A galaxy cluster, or cluster of galaxies, is a structure that consists of anywhere from hundreds to thousands of galaxies that are bound together by gravity with typical masses ranging from 1014–1015 solar masses. They are the largest known gravitationally bound structures in the universe and were believed to be the largest known structures in the universe until the 1980s, when superclusters were discovered. One of the key features of clusters is the intracluster medium (ICM). The ICM consists of heated gas between the galaxies and has a peak temperature between 2–15 keV that is dependent on the total mass of the cluster. Galaxy clusters should not be confused with star clusters, such as open clusters, which are structures of stars within galaxies, or with globular clusters, which typically orbit galaxies. Small aggregates of galaxies are referred to as groups of galaxies rather than clusters of galaxies. The groups and clusters can themselves cluster together to form superclusters.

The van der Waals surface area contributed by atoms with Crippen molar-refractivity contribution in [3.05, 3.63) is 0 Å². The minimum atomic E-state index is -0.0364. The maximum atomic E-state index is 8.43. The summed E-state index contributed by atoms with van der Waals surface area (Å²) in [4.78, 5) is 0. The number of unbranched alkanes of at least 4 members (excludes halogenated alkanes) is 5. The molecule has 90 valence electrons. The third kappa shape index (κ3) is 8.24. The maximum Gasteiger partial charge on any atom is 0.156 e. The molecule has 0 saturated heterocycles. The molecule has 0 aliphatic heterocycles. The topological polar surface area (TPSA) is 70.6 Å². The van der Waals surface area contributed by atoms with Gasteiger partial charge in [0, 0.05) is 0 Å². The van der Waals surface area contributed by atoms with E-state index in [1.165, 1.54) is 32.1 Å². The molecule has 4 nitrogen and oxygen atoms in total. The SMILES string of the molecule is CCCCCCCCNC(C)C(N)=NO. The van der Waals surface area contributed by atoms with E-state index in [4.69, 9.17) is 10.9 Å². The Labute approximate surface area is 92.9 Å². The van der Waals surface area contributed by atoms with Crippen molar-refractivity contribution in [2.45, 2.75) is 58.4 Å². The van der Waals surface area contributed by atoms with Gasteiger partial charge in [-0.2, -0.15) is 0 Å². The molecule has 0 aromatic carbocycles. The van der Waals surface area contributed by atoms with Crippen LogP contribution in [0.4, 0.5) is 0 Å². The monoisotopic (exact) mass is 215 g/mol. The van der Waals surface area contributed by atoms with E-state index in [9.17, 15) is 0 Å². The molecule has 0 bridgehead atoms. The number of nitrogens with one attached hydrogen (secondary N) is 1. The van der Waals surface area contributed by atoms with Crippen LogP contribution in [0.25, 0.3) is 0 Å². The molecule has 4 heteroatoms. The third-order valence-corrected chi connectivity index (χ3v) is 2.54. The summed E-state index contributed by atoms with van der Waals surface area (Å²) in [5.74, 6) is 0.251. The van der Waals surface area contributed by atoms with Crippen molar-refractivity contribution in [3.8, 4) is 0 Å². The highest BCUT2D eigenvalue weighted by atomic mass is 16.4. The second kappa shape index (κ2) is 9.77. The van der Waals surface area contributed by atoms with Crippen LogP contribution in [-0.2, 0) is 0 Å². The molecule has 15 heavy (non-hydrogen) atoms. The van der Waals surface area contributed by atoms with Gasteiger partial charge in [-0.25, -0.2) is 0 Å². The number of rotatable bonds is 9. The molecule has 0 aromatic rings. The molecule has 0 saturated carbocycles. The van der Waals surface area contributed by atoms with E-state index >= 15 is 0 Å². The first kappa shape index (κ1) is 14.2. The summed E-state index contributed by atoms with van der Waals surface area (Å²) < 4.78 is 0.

Notable galaxy clusters in the relatively nearby Universe include the Virgo Cluster, Fornax Cluster, Hercules Cluster, and the Coma Cluster. A very large aggregation of galaxies known as the Great Attractor, dominated by the Norma Cluster, is massive enough to affect the local expansion of the Universe. Notable galaxy clusters in the distant, high-redshift Universe include SPT-CL J0546-5345 and SPT-CL J2106-5844, the most massive galaxy clusters found in the early Universe. In the last few decades, they are also found to be relevant sites of particle acceleration, a feature that has been discovered by observing non-thermal diffuse radio emissions, such as radio halos and radio relics. Using the Chandra X-ray Observatory, structures such as cold fronts and shock waves have also been found in many galaxy clusters.
Galaxy clusters typically have the following properties:
There are three main components of a galaxy cluster. They are tabulated below:
Stars, Star clusters, Galaxies, Galaxy clusters, Super clusters